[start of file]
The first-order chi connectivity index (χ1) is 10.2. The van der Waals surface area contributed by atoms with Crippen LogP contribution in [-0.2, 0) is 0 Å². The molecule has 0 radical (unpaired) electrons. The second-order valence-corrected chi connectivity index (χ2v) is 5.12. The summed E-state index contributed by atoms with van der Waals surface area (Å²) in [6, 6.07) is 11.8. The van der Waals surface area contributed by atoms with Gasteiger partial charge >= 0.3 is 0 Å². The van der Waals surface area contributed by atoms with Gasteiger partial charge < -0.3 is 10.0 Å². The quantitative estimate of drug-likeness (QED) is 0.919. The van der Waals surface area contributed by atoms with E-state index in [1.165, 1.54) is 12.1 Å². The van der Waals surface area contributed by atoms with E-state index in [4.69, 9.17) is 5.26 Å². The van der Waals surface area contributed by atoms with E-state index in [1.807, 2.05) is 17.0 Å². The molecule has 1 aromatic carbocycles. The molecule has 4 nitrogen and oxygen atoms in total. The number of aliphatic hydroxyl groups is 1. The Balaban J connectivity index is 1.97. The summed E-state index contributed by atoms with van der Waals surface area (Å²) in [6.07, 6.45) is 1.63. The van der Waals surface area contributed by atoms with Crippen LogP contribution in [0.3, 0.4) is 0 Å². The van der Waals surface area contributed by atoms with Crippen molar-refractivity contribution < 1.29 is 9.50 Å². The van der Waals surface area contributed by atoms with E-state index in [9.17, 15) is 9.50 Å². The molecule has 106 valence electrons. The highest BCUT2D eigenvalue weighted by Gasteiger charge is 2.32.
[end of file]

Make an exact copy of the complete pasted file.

The first-order chi connectivity index (χ1) is 10.2. The van der Waals surface area contributed by atoms with Crippen LogP contribution in [-0.2, 0) is 0 Å². The molecule has 0 radical (unpaired) electrons. The second-order valence-corrected chi connectivity index (χ2v) is 5.12. The summed E-state index contributed by atoms with van der Waals surface area (Å²) in [6, 6.07) is 11.8. The van der Waals surface area contributed by atoms with Gasteiger partial charge >= 0.3 is 0 Å². The van der Waals surface area contributed by atoms with Gasteiger partial charge < -0.3 is 10.0 Å². The quantitative estimate of drug-likeness (QED) is 0.919. The van der Waals surface area contributed by atoms with E-state index in [1.165, 1.54) is 12.1 Å². The van der Waals surface area contributed by atoms with E-state index in [4.69, 9.17) is 5.26 Å². The van der Waals surface area contributed by atoms with E-state index in [1.807, 2.05) is 17.0 Å². The molecule has 1 aromatic carbocycles. The molecule has 4 nitrogen and oxygen atoms in total. The number of aliphatic hydroxyl groups is 1. The Balaban J connectivity index is 1.97. The summed E-state index contributed by atoms with van der Waals surface area (Å²) in [6.07, 6.45) is 1.63. The van der Waals surface area contributed by atoms with Crippen LogP contribution in [0.3, 0.4) is 0 Å². The van der Waals surface area contributed by atoms with Crippen molar-refractivity contribution < 1.29 is 9.50 Å². The van der Waals surface area contributed by atoms with E-state index in [9.17, 15) is 9.50 Å². The molecule has 106 valence electrons. The highest BCUT2D eigenvalue weighted by Gasteiger charge is 2.32.